The development of any type of stone also depends on two other factors; the urine pH as well as the concentration of minerals in your cat’s urine.
This form of bladder stones in cats is made up of magnesium, ammonium, and phosphate, and is usually formed in alkaline urine.
The major factors in your cat’s diet that contribute to this type of crystal or stone are urine pH and the amount of water they consume.
Commercial pet food has been radically modified in the last few years to minimize the chance of this occurring, which is the major reason for the shift in the ratio.
Most commercial food is now lower in magnesium, and as a result, the pH levels drop in your cat.
However, specialized diets are available through your veterinarian and they should be the only source to recommend which type of commercial food your cat is placed on.
Although this ratio has dropped in bladder stones in cats, this is still the most common type of crystals or stones that will develop in your cat.
Prior to the development of these specialized cat foods, Vitamin C was also given to help to lower the pH level.
This vitamin is still recommended by several in the medical community as part of the diet.
Urinary acidifies were also used, but it is extremely important that if you have your cat on a special diet to reduce acids, you should never, under any circumstances, use these in conjunction.
If the acid in your cats urine is reduced too much, it is just as serious and in some cases, could have catastrophic effects on your cat.
The way in which you feed your cat if they are on a specialized diet and prone to these types of stones, is also very important. However, the most important aspect is the amounts of water they receive.
You should always feed a cat prone to these stones in an ad libitum environment, meaning they can eat anytime they want to.
It is also extremely important to make sure you cat drinks enough water. The more water consumed, the lower the chances on developing these stones.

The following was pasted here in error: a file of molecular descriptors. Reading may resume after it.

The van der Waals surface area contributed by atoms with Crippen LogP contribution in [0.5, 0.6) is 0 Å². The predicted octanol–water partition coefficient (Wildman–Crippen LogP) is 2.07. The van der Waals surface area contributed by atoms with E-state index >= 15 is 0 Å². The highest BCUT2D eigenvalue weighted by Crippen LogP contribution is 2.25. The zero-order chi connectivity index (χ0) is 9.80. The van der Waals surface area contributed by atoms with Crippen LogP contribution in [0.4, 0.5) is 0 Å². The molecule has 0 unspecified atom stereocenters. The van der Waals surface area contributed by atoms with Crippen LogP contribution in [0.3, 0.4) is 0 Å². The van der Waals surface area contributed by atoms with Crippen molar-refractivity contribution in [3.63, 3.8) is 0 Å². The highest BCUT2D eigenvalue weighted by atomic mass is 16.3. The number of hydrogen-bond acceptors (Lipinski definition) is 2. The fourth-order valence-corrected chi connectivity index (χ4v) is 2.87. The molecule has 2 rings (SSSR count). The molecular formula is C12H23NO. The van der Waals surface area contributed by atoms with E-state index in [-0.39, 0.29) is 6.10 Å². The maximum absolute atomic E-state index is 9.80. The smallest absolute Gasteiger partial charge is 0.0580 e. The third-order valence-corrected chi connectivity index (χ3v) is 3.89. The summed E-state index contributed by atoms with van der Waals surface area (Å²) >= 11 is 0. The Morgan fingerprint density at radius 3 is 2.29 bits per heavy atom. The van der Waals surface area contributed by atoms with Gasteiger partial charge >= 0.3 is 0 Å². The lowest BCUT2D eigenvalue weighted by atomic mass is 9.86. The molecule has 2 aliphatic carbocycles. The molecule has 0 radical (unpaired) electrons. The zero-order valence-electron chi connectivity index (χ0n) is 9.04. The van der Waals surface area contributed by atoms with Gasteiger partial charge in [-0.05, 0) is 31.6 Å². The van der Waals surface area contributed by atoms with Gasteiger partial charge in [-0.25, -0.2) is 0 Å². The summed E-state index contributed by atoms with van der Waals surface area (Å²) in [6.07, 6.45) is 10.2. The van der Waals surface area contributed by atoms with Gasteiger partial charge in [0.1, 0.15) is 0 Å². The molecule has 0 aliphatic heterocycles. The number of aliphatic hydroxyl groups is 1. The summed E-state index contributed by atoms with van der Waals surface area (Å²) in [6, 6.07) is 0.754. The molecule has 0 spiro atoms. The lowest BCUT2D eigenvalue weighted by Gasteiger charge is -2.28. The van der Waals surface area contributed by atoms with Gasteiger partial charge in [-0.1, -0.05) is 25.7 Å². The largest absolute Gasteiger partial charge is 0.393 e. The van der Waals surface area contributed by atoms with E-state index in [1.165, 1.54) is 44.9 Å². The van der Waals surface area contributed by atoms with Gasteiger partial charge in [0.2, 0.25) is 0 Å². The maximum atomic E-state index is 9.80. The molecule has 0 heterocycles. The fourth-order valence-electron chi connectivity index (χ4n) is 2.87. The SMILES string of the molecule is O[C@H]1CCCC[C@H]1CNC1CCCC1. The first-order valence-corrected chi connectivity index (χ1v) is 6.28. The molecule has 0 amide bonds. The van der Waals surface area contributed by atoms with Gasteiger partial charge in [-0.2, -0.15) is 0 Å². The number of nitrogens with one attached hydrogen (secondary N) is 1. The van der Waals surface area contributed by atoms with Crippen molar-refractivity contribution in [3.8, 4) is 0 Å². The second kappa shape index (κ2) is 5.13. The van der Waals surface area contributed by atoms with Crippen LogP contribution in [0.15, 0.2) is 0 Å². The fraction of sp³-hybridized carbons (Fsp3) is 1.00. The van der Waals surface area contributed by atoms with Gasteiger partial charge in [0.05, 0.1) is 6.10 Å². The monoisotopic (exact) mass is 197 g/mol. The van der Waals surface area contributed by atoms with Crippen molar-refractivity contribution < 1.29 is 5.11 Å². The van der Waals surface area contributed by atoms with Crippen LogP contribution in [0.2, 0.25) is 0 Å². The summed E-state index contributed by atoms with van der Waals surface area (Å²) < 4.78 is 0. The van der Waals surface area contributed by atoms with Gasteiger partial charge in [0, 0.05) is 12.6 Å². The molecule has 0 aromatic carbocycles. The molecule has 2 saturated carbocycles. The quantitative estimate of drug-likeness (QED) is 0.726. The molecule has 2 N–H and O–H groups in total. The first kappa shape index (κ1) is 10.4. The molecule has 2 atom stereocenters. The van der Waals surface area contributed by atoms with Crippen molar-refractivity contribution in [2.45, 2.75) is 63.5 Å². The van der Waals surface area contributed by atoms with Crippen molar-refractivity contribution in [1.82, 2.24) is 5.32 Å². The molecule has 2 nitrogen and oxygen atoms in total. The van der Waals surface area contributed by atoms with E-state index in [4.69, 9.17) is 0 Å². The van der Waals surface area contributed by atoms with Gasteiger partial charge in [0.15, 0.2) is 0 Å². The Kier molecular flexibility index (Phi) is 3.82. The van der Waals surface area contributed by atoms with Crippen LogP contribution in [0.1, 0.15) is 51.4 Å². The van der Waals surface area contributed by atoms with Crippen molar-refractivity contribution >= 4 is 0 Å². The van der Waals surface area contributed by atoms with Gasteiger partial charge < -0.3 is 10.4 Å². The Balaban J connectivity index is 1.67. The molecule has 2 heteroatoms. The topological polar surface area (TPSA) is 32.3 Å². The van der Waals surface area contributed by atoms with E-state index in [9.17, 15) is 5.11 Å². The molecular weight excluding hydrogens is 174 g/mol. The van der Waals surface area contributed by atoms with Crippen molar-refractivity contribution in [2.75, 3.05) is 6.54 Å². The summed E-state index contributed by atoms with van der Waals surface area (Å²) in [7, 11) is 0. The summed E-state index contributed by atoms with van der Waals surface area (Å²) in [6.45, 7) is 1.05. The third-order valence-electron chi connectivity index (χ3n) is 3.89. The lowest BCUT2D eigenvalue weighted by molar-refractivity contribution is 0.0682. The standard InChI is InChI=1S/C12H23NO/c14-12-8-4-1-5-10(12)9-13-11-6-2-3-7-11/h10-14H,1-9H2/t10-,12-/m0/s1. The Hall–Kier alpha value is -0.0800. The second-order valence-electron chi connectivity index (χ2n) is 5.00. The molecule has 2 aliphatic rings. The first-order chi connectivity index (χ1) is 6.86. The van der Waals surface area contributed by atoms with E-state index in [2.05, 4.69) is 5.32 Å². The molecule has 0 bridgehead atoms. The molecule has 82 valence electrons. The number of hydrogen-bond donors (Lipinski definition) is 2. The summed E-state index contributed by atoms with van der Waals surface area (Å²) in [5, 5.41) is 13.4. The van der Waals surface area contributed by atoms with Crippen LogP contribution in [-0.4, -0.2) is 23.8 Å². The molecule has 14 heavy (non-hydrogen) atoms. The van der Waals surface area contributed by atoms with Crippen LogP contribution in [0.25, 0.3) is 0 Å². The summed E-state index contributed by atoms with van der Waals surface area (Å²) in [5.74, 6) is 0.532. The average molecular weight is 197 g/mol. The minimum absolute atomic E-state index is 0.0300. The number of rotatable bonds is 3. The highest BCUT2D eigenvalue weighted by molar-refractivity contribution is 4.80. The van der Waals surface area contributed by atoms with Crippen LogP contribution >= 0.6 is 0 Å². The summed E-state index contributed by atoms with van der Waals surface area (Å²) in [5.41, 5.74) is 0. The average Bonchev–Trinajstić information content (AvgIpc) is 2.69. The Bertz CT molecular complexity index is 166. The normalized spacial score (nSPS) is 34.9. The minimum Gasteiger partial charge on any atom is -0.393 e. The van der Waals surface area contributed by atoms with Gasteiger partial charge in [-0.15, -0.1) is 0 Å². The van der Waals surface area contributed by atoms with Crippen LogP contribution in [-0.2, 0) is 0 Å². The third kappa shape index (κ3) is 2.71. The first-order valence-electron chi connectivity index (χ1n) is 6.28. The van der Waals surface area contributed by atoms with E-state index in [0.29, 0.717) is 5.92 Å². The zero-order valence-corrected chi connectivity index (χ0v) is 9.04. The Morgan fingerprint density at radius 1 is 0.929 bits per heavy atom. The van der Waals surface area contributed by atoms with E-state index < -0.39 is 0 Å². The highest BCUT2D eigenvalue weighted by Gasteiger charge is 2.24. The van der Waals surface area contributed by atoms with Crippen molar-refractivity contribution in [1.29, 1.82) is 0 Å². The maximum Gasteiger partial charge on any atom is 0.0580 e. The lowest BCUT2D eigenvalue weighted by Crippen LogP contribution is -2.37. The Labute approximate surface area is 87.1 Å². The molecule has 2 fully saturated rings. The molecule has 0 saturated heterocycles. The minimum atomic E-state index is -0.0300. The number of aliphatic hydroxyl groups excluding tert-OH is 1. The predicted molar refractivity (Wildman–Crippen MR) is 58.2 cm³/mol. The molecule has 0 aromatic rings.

In conjunction with the importance of water, you may also need to switch to canned food or a liquid centric raw diet.
Cats on raw diets have a dramatically lower chance of developing these stones.
These forms of bladder stones in cats are much more likely to occur when the acidic urine in their blood has elevated amounts of calcium.
This is usually caused by excessive intakes of calcium, protein, sodium, or Vitamin D.
There are also some diseases such as cancer and Cushings disease that also cause these stones to develop.
However, these stones can also develop in some cats with normal calcium levels, although it is quite rare.
There are also specialized commercial diets that are formulated specifically to make your cats urine more alkaline.
Increased water consumption is also very important to help produce dilute urine, and urinary acidifies are also very dangerous if used in conjunction with these stones or crystals.
This form of bladder stones is legendary in Dalmatians, and although not nearly as common in cats, they can occur occasionally.
They occur in acidic urine but are commonly associated with liver disorders and some metabolic disease.
Because they are not nearly as common, there is no specialized commercial diet available.
Bladder stones in cats can be a very serious situation if they cause any type of major obstruction.
Once your cat has developed them, there are several treatments options, but the most severe of cases will require surgery to effectively remove them.
Specialized diets can dissolve them in some cases, but the key is to prevent them.
If your cat is prone to developing these dangerous mineral growths, moist diets and raw diets with a plentiful and fresh water supply is the most effective defense.